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Create a new ObjectID instance

class ObjectID()Arguments:id (string) – Can be a 24 byte hex string, 12 byte binary string or a Number.Returns:object instance of ObjectID.

Return the ObjectID id as a 24 byte hex string representation

toHexString()Returns:string return the 24 byte hex string representation.

Examples

Generate a 24 character hex string representation of the ObjectID

Random notes trying to install s3fs and backblaze support on Linux

B2 support for duplicity

Must be installed with pip for python 2

apt-get install python-pip
pip install b2

apt-get install duplicity
add-apt-repository ppa:duplicity-team/ppa
apt-get update
apt-get --only-upgrade install duplicity

duplicity /mount/point b2://<box's application ID>:<key>@<box id>

Worth noting that the documentation on backblaze themselves is wrong, you must use your bucket’s app id, not your master app id

Installing s3fs on ubuntu

libfuse must be installed from source or else you’ll get “modprobe: ERROR: ../libkmod/libkmod.c:514 lookup_builtin_file() could not open builtin file ‘/lib/modules/2.6.32-042stab131.1/modules.builtin.bin'”

wget https://github.com/libfuse/libfuse/archive/fuse-2.9.8.tar.gz
tar xvf fuse-2.9.8.tar.gz
cd libfuse-fuse-2.9.8
./configure

Opps… error! 

zsh: no such file or directory: ./configure

I noticed there’s configure.ac file, so it should be

autoconf

Opps… error again

configure.ac:6: error: possibly undefined macro: AM_INIT_AUTOMAKE
If this token and others are legitimate, please use m4_pattern_allow.
See the Autoconf documentation.
configure.ac:10: error: possibly undefined macro: AC_PROG_LIBTOOL
configure.ac:13: error: possibly undefined macro: AM_PROG_CC_C_O
configure.ac:73: error: possibly undefined macro: AM_ICONV
configure.ac:75: error: possibly undefined macro: AM_CONDITIONAL

Let’s try this

> ./makeconf.sh
Running libtoolize…
libtoolize: putting auxiliary files in '.'.
libtoolize: copying file './ltmain.sh'
libtoolize: putting macros in AC_CONFIG_MACRO_DIRS, 'm4'.
libtoolize: copying file 'm4/libtool.m4'
libtoolize: copying file 'm4/ltoptions.m4'
libtoolize: copying file 'm4/ltsugar.m4'
libtoolize: copying file 'm4/ltversion.m4'
libtoolize: copying file 'm4/lt~obsolete.m4'
Running autoreconf…
configure.ac:10: installing './compile'
configure.ac:5: installing './config.guess'
configure.ac:5: installing './config.sub'
configure.ac:6: installing './install-sh'
configure.ac:6: installing './missing'
example/Makefile.am: installing './depcomp'

Cool, seems to work well

./configure
make
make install

Okay… now let’s try

>s3fs bucket /mount/point
fuse: failed to open /dev/fuse: Operation not permitted

Damn…

I’m going to use aws-cli instead. From https://gist.github.com/keeross/b19b6e5603c78073d58b

aws-cli to backup vesta to Amazon S3

  • Install pip (if not installed already):
$ curl -O https://bootstrap.pypa.io/get-pip.py
  • Install AWS cli tool:
$ sudo pip install awscli
  • Configure AWS cli tool:
$ aws configure
AWS Access Key ID [None]: <YOUR_AWESOME_KEY>
AWS Secret Access Key [None]: <YOUR_AWESOME_KEY>
Default region name [None]: us-west-2
Default output format [None]: json
  • Backup old file, then open and edit Vesta command v-backup-user:
$ cp /usr/local/vesta/bin/v-backup-user /usr/local/vesta/bin/v-backup-user_backup
$ sudo nano /usr/local/vesta/bin/v-backup-user
  • Somewhere in Variable&Function section add:
# AWS arguments
bucket_name=<your_awesome_bucket_name>
  • Search for # Creating final tarball section and right after this line chown admin:$user $BACKUP/$user.$date.tar add new code:
# AWS UPLOAD
aws s3api put-object --bucket $bucket_name --key $user/$user.$date.tar --body $BACKUP/$user.$date.tar --storage-class REDUCED_REDUNDANCY
echo -e "$(date "+%F %T") AWS: Uploaded and backed. $user.$date.tar"
msg="$msg\n$(date "+%F %T") AWS: Uploaded and backed. $user.$date.tar"

Error mapping file into docker container

Specifically, for Docker on Windows, Virtualbox version, in conjunction with WSL. When I run ‘docker-compose up’, I get this error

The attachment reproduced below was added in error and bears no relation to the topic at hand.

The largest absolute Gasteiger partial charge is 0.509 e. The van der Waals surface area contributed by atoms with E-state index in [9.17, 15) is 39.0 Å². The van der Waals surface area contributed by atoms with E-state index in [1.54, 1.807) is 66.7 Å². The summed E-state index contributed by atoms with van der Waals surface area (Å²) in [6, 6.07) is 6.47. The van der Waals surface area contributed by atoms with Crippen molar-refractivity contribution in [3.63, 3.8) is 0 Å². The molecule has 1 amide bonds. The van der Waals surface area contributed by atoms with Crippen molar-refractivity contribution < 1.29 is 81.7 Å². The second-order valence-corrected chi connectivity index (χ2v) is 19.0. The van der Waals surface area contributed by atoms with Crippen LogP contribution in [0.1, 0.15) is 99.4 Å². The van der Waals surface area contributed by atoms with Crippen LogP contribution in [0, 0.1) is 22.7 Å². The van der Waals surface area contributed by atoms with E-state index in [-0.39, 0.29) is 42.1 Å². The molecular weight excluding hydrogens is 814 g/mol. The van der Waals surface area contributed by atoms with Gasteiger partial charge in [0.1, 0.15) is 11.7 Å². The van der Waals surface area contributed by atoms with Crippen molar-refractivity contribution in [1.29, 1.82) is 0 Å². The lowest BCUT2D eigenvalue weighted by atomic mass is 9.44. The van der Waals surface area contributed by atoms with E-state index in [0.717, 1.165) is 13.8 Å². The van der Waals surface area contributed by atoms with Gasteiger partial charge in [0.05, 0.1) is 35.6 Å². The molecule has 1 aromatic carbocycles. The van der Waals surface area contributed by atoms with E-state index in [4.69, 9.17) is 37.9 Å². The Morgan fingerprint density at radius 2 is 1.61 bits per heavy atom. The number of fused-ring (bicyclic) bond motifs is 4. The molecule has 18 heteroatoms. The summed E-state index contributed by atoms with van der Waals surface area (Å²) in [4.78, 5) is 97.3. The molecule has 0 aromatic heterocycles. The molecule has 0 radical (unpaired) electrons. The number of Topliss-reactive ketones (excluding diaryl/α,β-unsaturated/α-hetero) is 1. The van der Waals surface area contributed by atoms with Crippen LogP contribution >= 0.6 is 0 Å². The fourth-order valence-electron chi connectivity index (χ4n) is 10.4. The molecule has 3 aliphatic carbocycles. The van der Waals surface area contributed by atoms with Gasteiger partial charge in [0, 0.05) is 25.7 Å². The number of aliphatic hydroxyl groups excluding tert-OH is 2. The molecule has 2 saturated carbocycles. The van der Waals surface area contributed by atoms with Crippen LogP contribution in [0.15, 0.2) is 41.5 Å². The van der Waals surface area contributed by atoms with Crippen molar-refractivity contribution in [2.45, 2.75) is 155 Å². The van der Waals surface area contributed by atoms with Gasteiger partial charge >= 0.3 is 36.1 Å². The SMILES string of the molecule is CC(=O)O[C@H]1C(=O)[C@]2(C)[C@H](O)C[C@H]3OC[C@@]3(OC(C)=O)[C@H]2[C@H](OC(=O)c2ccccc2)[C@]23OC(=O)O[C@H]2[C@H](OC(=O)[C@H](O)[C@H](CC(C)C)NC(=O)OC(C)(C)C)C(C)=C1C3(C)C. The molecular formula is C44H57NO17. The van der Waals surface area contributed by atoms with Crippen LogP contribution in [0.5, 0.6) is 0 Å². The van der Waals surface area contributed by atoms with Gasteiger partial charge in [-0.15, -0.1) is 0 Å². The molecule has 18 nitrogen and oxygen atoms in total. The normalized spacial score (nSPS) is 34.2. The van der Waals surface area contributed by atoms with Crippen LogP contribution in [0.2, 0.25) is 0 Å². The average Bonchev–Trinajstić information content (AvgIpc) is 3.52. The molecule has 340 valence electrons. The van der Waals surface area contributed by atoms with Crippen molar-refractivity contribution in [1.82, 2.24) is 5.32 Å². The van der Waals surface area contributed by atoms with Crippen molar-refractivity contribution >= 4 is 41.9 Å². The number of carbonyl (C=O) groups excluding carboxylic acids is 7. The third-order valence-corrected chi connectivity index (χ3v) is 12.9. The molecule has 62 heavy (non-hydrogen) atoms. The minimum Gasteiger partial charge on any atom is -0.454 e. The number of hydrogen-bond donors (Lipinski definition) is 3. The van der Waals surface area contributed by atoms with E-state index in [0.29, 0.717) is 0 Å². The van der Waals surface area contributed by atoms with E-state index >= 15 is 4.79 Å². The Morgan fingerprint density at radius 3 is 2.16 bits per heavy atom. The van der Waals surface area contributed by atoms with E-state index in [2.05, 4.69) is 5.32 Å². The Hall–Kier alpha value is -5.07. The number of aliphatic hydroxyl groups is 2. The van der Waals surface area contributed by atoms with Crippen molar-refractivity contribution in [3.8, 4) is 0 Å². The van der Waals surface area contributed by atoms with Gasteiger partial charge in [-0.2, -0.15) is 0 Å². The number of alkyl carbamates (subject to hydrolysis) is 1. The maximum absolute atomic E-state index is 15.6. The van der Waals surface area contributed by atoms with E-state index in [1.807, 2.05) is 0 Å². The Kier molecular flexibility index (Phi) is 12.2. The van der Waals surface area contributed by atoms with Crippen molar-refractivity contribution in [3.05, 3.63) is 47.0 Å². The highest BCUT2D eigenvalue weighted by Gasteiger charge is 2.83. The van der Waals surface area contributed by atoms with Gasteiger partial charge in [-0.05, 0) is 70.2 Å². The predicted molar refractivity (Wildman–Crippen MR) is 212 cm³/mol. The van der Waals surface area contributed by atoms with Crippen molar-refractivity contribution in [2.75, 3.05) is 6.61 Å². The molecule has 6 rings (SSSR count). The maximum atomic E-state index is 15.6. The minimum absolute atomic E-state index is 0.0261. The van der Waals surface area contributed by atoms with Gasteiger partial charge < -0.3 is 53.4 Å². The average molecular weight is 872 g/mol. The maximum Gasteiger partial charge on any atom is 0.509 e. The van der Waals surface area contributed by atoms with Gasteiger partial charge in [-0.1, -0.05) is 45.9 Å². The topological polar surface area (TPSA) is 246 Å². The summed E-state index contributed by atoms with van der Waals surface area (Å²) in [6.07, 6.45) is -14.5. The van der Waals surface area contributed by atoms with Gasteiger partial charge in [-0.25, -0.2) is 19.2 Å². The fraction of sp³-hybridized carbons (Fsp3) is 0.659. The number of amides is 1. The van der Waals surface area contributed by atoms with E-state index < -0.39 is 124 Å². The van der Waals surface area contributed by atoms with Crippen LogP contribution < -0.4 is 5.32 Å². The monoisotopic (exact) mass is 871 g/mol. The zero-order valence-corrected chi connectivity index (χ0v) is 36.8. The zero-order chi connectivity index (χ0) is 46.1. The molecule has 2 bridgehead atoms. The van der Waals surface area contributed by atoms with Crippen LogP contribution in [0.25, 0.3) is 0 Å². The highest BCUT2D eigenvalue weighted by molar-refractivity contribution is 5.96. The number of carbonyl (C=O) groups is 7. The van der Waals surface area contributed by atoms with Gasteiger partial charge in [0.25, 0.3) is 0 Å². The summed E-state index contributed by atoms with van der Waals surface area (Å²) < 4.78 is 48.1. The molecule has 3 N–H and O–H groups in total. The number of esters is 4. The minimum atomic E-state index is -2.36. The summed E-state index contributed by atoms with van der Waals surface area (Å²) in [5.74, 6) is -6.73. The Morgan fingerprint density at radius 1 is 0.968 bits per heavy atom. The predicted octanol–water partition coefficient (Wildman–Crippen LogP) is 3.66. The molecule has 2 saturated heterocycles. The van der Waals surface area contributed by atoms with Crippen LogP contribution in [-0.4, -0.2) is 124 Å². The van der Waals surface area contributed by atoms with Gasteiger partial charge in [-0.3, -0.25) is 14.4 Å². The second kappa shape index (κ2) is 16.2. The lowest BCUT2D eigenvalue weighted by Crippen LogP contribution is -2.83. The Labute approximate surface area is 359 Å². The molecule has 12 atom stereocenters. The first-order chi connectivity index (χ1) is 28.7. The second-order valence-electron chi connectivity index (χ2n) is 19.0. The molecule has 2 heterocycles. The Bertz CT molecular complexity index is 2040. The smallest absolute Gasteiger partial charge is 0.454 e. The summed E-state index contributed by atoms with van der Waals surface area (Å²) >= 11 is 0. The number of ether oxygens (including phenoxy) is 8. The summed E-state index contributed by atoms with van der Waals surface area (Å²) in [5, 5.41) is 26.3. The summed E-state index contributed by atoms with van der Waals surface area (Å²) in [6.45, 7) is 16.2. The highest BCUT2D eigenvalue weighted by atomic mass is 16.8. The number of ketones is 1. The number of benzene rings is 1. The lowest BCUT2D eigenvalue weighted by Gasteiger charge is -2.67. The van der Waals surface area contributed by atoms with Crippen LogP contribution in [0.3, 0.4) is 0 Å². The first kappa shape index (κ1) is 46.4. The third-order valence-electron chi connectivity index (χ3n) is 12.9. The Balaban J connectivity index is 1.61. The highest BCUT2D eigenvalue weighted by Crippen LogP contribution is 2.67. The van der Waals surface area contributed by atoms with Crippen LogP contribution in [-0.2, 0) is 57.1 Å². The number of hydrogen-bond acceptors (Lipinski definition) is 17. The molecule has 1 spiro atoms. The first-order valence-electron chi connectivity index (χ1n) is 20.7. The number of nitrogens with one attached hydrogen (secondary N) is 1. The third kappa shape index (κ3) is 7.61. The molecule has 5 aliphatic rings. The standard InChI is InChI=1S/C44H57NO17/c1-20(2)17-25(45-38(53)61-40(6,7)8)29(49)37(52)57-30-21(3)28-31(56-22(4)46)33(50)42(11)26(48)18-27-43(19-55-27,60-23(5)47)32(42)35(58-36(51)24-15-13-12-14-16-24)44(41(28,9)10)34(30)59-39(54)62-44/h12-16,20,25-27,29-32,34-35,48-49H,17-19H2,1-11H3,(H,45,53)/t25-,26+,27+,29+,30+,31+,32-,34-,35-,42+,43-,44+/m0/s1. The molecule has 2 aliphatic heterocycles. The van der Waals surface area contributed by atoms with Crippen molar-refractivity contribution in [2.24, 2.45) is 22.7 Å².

ERROR: for 125f20ccead0_lempr_web_1 Cannot start service web: OCI runtime create failed: container_linux.go:348: starting container process caused “process_linux.go:402: container init caused \”rootfs_linux.go:58: mounting \\\”/d/Code/lempr/web/nginx.conf\\\” to rootfs \\\”/mnt/sda1/var/lib/docker/aufs/mnt/065f6aacb3ee01072637ae0544f50a9b772df662ea8e7e3dc2d663d87d7e1a4f\\\” at \\\”/mnt/sda1/var/lib/docker/aufs/mnt/065f6aacb3ee01072637ae0544f50a9b772df662ea8e7e3dc2d663d87d7e1a4f/etc/nginx/nginx.conf\\\” caused \\\”not a directory\\\”\””: unknown: Are you trying to mount a directory onto a file (or vice-versa)? Check if the specified host path exists and is the expected type

I checked to make sure nginx.conf exist both outside and inside the container.

Then I tried to map the file to a different location, it gets created as a directory inside the container!

I tried various suggestions from the internet:

  • Restart the host machine
  • Map /mnt/c to /c
  • Share the /c drive to the docker-machine VM inside virtual box
    • To do so, open virtualbox
    • Select the ‘default’ machine
    • Go to settings
    • Go to ‘shared folders’
    • Click add
    • Add C and D as shares
    • Attach a console to the machine to make sure the share works

To no avail. Meanwhile the same docker-compose works just fine on my Mac.

So I concluded WSL mapping and docker for Windows’ mapping can’t handle this use case at all and I should switch to a *nix OS for the task.

Windows seems to be unable to handle this setup

Docker-Machine (in Virtualbox) -> Windows -> WSL

It seems there’s a problem with mapping paths from the docker-compose VM to Windows, not a problem with WSL, since trying within Docker’s MINGW command line yields the same result as WSL’s.

 

How to set up squid

On Ubuntu

Basic squid conf

/etc/squid3/squid.conf instead of the super bloated default config file

auth_param basic program /usr/lib/squid3/basic_ncsa_auth /etc/squid3/passwords
auth_param basic realm proxy
acl authenticated proxy_auth REQUIRED
http_access allow authenticated

# Choose the port you want. Below we set it to default 3128.
http_port 3128

Setting up a user

sudo htpasswd -c /etc/squid3/passwords username_you_like

and enter a password twice for the chosen username then

sudo service squid3 restart

How to install tinyproxy, the comprehensive guide

You should build from source, since the latest version on Ubuntu repository doesn’t support authentication yet

git clone https://github.com/tinyproxy/tinyproxy.git
sudo apt-get install automake cmake asciidoc 

cd tinyproxy
./autogen.sh
make && make install

Add authentication

vi /etc/tinyproxy.conf
-----
BasicAuth user password
Allow your.local.ip.address
-----
sudo /etc/init.d/tinyproxy restart